a doomed world and moreover a pain in the arse

Posted: April 6, 2011 in politics

Sometime in January this year I was at home drinking coffee and reading my Sunday newspapers, having a quiet morning. I was with my family in Galway, a family that goes to mass on Sunday mornings. But many families in Ireland, perhaps most, would have other things to do. Members of my social class in my country in my region of the world were relaxing with the Sunday papers, papers full of stories, problems and diversions directed at us specifically, and really hitting the mark.

The Sunday Times, Murdoch wearing his middle-class hat, was spread out all over the table in overlapping supplements. I can’t remember what was in it, any more than I can remember which Simpsons re-run was playing at 6 on a given date, but it would have been the usual stuff. Scientists have found out something pointless and slightly funny; our Brave Boys in Afghanistan killed 50 smelly muj the other day complete with a cutting-edge animation, a diagram, of the firefight. New biography of dead person reveals fascinating XYZ; this other book is too pretentious to enjoy; this film is formulaic; this film is the best of the year, a revelation; someone you may have heard of is doing something you may care to read about; X columnist is talking good common sense as usual, Y columnist is talking outrageous crap and knows it, and everyone knows it, but he does it well. OOH, an artsy excuse for bare tits in the magazine. But my family is present. Best not look too long.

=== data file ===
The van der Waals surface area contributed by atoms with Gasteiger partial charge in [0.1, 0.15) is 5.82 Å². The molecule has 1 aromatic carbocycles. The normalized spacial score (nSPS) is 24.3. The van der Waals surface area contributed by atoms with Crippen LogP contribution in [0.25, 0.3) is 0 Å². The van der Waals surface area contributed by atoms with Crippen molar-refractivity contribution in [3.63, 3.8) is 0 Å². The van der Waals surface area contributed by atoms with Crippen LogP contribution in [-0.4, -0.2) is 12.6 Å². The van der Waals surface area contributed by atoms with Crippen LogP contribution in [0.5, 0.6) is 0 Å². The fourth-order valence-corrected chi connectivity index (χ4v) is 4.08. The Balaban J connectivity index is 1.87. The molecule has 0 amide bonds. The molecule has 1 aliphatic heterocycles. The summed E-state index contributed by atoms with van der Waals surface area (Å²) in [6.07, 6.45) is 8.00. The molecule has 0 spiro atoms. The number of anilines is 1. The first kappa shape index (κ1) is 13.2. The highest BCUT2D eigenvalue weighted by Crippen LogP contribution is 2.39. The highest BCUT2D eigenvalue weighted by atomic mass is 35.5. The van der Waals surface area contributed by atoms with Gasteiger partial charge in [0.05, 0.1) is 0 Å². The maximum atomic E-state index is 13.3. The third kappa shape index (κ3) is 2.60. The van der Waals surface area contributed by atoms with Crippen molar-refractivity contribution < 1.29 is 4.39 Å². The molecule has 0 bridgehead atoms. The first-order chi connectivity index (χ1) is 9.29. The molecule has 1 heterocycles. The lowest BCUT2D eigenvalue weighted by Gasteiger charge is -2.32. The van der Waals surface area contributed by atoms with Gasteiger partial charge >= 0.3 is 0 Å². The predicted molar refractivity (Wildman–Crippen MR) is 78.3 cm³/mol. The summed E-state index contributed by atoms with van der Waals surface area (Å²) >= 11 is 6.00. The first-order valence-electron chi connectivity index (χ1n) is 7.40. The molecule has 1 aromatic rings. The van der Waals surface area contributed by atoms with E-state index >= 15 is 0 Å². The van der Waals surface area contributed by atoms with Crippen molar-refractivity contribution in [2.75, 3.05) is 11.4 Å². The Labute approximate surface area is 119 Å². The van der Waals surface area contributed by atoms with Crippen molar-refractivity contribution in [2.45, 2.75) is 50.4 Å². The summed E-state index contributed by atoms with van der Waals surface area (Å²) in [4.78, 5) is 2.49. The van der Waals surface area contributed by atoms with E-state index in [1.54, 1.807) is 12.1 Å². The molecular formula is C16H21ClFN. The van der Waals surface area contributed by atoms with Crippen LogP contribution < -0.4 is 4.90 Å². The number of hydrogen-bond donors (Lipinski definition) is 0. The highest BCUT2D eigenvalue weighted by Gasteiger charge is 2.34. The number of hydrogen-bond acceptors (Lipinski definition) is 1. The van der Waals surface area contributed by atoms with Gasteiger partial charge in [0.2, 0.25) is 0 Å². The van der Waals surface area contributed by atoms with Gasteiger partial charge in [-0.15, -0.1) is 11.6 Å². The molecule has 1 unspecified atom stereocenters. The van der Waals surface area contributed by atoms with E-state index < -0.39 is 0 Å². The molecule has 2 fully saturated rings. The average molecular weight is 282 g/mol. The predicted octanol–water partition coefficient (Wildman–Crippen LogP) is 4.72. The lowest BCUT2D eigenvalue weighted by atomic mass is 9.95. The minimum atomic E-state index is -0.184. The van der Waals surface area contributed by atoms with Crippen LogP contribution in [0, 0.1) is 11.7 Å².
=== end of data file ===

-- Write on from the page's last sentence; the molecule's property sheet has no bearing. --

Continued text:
There would have been some actual news, between the ads and the fuzz. These items are presented like puzzles, just like those on the crossword and Sudoku pages, to filter through your opinions, stripping it all down to find an answer. If only people like me were in the news, people like me and these journalists, instead of all these idiots with AK-47s and beards, these fat politician sleazebags, these stupid American Jesus-freaks. We’d sit down and reason it all out.

The tone is reassuring; identifies the problems, pressures of office, not enough investment, bad leadership, hmm hmm. Inequality, but what can you do? Bonuses should make bankers better, not richer. Oh, that’s good. That’s good. He’ll have to take on the unions, of course. The President, the Queen, the Prime Minister, Us, The West. Smart Sunday-morning people like me can solve the world’s problems with simple strokes of our intellect: the Sunday paper transforms me into a god. All this goes really well with a cup of coffee and a bar of dairy milk.

We’re post-Christian, post-ideology, we live in post-industrial countries, we’re post-class, post- war, post-human, meta-human, pseudo-human, extra-human, infra-human, ultra-human, SUPERHUMAN. We’re beyond all that. Ten steps from reality. The massacre on page 4 of the news section has as much to do with me as the massacre the academic talks about in the review of the history book in the Culture supplement. We’re post-national; reading this paper it doesn’t matter that I’m not British, I might as well be, the tragedies in our country’s past are now history, let’s cry and shake hands and hug. What? No, there’s no peace walls near my house. There’s newspapers like this for people like me and my friends; there’s rags with HUGE headlines, and tits and racism for those… other… kinds of people… But enough of that.

There were stories about the Eurozone crisis, I remember that, and on the radio they said that across the Arab world individuals were burning themselves alive.

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